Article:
(Profile to show how accessible creator’s contact info is)

The Conclusion: To Use or Not to Use CodePen?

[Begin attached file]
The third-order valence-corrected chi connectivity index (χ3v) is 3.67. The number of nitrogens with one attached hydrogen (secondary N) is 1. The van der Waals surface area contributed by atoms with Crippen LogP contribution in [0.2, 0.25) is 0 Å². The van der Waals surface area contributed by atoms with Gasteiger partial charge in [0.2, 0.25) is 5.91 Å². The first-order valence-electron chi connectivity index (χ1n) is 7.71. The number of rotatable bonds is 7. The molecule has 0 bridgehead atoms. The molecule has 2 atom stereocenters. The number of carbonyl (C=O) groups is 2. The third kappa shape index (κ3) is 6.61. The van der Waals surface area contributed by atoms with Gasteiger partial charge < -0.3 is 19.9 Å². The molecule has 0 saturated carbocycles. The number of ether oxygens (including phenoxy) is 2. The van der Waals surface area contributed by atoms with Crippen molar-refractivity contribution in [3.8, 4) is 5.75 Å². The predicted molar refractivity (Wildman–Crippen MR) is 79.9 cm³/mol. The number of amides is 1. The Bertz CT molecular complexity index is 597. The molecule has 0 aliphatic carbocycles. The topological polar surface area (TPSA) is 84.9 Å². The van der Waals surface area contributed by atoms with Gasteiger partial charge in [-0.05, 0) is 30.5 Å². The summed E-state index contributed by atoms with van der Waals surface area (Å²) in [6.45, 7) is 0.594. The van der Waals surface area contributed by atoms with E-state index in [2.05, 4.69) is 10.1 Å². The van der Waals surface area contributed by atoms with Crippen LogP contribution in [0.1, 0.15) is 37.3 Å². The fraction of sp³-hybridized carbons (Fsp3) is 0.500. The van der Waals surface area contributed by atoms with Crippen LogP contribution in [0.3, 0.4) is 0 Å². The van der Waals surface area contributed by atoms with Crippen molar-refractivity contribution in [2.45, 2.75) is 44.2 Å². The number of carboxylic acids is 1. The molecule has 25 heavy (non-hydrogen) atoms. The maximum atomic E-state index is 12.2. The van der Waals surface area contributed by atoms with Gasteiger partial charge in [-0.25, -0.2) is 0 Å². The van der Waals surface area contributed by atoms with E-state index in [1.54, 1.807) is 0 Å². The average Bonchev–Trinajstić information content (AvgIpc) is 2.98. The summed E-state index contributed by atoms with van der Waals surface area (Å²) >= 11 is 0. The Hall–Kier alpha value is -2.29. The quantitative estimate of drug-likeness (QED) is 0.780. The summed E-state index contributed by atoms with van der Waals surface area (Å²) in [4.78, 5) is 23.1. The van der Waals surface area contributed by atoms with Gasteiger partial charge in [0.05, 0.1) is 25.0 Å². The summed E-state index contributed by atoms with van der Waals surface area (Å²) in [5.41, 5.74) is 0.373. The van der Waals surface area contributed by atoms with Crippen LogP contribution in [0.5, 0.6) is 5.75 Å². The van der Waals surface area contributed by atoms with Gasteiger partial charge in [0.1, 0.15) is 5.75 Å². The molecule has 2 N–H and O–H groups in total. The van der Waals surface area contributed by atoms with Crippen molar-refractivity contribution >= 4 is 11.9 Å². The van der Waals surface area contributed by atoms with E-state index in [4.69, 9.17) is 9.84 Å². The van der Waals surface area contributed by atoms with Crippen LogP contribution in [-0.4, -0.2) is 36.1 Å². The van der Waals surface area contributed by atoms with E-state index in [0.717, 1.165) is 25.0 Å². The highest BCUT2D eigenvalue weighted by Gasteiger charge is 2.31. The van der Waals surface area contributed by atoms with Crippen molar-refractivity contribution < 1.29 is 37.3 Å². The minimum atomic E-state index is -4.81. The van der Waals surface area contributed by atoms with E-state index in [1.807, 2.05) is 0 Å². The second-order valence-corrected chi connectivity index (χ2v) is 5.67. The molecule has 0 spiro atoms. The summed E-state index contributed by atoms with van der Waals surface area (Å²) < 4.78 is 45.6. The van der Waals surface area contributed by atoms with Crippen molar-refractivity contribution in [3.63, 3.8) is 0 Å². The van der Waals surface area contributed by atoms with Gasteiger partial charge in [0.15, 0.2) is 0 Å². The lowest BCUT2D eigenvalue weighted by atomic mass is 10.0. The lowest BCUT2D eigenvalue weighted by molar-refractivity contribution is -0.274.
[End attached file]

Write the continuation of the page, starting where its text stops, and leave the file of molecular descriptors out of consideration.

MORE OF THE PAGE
CodePen accomplishes a community ground for coders, which breaks the stereotype that people who are in coding-heavy fields such as web development, software engineering, etc. are often isolated and work independently, yet CodePen encompasses the community and collaboration that is needed in those technological fields. Though there is a competitive aspect to using CodePen since there are “Picked Pens” and “Picked Projects”, there is more emphasis on exploring and learning from other’s work. CodePen actually reminds me of Instagram in a way: users on the Instagram explore page et a lot of likes and followers, but it is up to the user to strive for Instagram fame. Other than that, it’s more so a platform to showcase your creativity and individuality rather than a virtual competition. The same philosophy applies to CodePen. Because of the inclusion of a Blogs tab and individuals your dashboard with content you want to see, users are not pressured to be the “best” or “most recognized” coder. They are more so encouraged to share and publish their work for their own pleasure and/or their employers to see.